London: Flush with pride at Team GB winning a record number of medals at the ongoing Olympics, Prime Minister David Cameron on Friday claimed that schools were spending two hours on 'Indian dance' rather than on competitive sports, raising hackles among many.

Indian dance - better known here as Bollywood dancing - is growing in Britain, with several workshops and dance classes teaching the steps accompanied by popular Hindi film songs.

Besides its cultural value, Bollywood dance is also seen as an exercise, but contrary to Cameron's remark, there have been few instances of it being taught or performed regularly in schools.

Speaking on television on Friday morning, Cameron said he had scrapped the two-hour target for schools to spend on sports because some youngsters ended up spending two hours performing Indian dance instead of playing sport.

He said: "The trouble we have had with targets up to now, which was two hours a week, is that a lot of schools were meeting that by doing things like Indian dance or whatever, that you and I probably wouldn't think of as sport, so there's a danger of thinking all you need is money and a target.

"If that was the solution we would have solved the problem by now".

Cameron's remarks prompted a wave of online comments by readers who believed that Indian dance was a form of exercise, while some joked how "Team Bollywood GB" would do if Bollywood dance were included in Olympics.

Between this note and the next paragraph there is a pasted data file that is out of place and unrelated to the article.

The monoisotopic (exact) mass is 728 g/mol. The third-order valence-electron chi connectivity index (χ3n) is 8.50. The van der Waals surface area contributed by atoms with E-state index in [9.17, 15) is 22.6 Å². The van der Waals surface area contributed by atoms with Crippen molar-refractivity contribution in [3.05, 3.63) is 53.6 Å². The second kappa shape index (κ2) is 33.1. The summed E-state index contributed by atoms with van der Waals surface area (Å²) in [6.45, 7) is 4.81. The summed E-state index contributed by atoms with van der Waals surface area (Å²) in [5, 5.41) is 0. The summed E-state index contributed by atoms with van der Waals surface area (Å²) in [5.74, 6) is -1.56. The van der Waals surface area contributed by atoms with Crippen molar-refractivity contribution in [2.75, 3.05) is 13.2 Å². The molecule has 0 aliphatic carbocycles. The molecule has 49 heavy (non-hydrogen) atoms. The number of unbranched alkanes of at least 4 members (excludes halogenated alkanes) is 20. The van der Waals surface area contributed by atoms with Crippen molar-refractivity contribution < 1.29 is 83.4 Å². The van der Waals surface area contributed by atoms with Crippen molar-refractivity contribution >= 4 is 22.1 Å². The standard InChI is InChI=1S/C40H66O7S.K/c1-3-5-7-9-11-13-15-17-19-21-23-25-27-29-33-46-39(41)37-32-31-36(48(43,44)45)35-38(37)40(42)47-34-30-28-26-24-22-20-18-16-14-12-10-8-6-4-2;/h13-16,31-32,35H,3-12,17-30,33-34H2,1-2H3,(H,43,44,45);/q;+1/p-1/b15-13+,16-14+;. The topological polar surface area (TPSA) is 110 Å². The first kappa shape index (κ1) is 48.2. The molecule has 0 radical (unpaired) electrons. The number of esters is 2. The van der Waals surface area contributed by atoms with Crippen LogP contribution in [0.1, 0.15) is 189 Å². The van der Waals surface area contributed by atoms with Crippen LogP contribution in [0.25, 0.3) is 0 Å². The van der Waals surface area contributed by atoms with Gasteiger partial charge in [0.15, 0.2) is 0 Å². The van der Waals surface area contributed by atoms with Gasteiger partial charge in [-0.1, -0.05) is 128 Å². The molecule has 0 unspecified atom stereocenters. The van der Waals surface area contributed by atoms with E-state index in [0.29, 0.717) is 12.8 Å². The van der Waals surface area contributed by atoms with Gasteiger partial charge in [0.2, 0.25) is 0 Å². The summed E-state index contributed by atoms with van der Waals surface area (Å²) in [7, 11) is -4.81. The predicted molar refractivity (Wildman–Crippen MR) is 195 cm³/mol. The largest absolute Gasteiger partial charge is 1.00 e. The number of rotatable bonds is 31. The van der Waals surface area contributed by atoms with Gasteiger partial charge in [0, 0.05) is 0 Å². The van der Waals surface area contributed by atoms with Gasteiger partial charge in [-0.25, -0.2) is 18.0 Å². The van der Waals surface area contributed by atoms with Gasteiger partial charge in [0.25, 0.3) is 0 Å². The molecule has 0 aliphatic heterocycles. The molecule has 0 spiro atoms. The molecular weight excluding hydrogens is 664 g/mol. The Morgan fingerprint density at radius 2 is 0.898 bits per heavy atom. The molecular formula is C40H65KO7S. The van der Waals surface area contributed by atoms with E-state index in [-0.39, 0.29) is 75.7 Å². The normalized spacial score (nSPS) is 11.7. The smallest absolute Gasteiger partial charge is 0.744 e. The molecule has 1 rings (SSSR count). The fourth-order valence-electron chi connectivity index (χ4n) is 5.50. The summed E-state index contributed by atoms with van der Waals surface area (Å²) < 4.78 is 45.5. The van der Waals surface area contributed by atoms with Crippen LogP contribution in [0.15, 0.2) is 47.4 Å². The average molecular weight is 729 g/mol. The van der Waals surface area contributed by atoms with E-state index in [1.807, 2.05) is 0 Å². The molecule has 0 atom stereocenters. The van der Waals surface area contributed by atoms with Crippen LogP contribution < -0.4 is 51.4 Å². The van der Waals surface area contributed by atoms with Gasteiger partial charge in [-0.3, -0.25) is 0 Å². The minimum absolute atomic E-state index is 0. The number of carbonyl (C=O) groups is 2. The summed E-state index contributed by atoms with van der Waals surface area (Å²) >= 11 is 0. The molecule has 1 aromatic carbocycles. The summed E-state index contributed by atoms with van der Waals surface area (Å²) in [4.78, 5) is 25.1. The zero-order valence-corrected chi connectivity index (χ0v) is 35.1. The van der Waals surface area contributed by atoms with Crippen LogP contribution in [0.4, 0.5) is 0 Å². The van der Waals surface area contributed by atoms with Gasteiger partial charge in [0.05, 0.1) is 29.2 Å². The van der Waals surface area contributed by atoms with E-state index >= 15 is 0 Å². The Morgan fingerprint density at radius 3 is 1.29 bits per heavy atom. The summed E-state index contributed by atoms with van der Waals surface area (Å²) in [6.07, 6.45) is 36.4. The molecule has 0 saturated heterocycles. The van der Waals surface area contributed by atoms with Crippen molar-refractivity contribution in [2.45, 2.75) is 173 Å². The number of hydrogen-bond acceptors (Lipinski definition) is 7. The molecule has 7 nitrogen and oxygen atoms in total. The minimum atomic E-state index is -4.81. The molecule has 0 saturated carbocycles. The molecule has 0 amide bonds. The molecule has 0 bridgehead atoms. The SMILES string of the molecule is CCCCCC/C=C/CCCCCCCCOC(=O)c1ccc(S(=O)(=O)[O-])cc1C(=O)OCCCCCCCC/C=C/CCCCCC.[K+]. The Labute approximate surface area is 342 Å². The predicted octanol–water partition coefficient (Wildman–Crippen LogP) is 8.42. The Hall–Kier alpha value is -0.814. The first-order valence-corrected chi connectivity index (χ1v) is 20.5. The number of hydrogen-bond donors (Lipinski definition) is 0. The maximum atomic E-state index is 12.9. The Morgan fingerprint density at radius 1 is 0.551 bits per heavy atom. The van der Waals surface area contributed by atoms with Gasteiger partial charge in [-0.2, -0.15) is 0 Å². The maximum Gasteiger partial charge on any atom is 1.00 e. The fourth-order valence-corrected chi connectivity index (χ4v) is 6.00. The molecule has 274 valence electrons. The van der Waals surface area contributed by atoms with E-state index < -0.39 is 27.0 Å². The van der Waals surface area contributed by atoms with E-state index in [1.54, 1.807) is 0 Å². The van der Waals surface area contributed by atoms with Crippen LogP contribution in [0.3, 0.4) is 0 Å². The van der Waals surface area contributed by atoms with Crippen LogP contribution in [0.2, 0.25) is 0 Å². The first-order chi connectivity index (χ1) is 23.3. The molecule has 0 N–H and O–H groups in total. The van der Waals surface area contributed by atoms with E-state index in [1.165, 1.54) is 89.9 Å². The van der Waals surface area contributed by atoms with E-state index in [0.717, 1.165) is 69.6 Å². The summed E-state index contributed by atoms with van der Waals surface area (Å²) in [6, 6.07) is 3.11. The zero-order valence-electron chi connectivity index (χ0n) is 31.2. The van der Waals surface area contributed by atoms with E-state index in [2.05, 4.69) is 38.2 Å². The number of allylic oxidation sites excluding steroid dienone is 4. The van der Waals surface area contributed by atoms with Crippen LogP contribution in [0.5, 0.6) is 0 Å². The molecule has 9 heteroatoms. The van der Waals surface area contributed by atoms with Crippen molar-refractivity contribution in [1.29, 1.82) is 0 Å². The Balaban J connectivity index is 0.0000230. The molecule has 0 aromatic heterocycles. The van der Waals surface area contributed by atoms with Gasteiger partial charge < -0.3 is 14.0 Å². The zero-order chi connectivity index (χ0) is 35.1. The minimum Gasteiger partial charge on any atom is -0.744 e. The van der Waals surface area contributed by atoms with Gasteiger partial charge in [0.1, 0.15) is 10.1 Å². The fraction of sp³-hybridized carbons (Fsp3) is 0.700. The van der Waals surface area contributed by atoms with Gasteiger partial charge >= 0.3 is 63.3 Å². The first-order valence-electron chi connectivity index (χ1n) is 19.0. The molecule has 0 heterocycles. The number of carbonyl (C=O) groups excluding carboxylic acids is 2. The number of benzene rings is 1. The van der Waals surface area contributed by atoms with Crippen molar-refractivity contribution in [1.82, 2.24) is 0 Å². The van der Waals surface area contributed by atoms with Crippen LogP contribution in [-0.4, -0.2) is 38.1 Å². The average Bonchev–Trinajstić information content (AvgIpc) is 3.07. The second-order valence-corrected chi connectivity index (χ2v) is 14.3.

A reader wrote to the Guardian: "Back in the seventies we did county dancing as part of PE in primary school. Indian dancing is quite physical and if it engages some pupils who think running around after a ball is not enjoyable then why not? Cameron's comment just seems racist to me".

Another wrote in: "Cameron is living on a different planet. Any kind of exercise is better than the blobbism we now have. Not everyone wants to do cross-country running, and if girls, or men, want to do Indian dancing ... great. Those Indian dancers look super to me".

"Indian dance or any form of dance would seem to me to be an excellent way of engaging students in physical activity", another reader wrote.

(Agencies)

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